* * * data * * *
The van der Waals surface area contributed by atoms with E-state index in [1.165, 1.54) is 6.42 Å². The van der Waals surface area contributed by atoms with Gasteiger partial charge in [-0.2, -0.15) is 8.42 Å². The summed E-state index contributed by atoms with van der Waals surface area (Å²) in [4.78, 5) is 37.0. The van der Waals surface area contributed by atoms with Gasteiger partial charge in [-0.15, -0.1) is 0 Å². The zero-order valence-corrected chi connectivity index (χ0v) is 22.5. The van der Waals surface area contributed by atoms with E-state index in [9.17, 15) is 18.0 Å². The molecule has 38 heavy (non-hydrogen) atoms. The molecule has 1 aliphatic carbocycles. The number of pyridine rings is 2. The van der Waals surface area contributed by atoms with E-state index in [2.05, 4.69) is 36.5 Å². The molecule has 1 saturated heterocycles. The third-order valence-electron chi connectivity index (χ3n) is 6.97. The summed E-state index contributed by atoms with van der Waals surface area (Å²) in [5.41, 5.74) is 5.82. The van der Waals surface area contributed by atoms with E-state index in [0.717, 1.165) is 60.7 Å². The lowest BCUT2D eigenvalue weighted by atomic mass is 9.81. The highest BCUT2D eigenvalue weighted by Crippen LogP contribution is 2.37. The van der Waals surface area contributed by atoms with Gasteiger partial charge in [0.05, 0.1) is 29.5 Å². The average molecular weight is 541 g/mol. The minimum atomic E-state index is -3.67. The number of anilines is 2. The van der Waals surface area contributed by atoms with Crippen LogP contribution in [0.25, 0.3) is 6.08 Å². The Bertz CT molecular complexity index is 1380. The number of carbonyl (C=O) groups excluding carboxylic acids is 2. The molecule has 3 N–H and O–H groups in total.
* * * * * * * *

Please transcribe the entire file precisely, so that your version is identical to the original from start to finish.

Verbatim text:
The van der Waals surface area contributed by atoms with E-state index in [1.165, 1.54) is 6.42 Å². The van der Waals surface area contributed by atoms with Gasteiger partial charge in [-0.2, -0.15) is 8.42 Å². The summed E-state index contributed by atoms with van der Waals surface area (Å²) in [4.78, 5) is 37.0. The van der Waals surface area contributed by atoms with Gasteiger partial charge in [-0.15, -0.1) is 0 Å². The zero-order valence-corrected chi connectivity index (χ0v) is 22.5. The van der Waals surface area contributed by atoms with E-state index in [9.17, 15) is 18.0 Å². The molecule has 38 heavy (non-hydrogen) atoms. The molecule has 1 aliphatic carbocycles. The number of pyridine rings is 2. The van der Waals surface area contributed by atoms with E-state index in [2.05, 4.69) is 36.5 Å². The molecule has 1 saturated heterocycles. The third-order valence-electron chi connectivity index (χ3n) is 6.97. The summed E-state index contributed by atoms with van der Waals surface area (Å²) in [5.41, 5.74) is 5.82. The van der Waals surface area contributed by atoms with E-state index in [0.717, 1.165) is 60.7 Å². The lowest BCUT2D eigenvalue weighted by atomic mass is 9.81. The highest BCUT2D eigenvalue weighted by Crippen LogP contribution is 2.37. The van der Waals surface area contributed by atoms with Gasteiger partial charge in [0.05, 0.1) is 29.5 Å². The average molecular weight is 541 g/mol. The minimum atomic E-state index is -3.67. The number of anilines is 2. The van der Waals surface area contributed by atoms with Crippen LogP contribution in [0.25, 0.3) is 6.08 Å². The Bertz CT molecular complexity index is 1380. The number of carbonyl (C=O) groups excluding carboxylic acids is 2. The molecule has 3 N–H and O–H groups in total.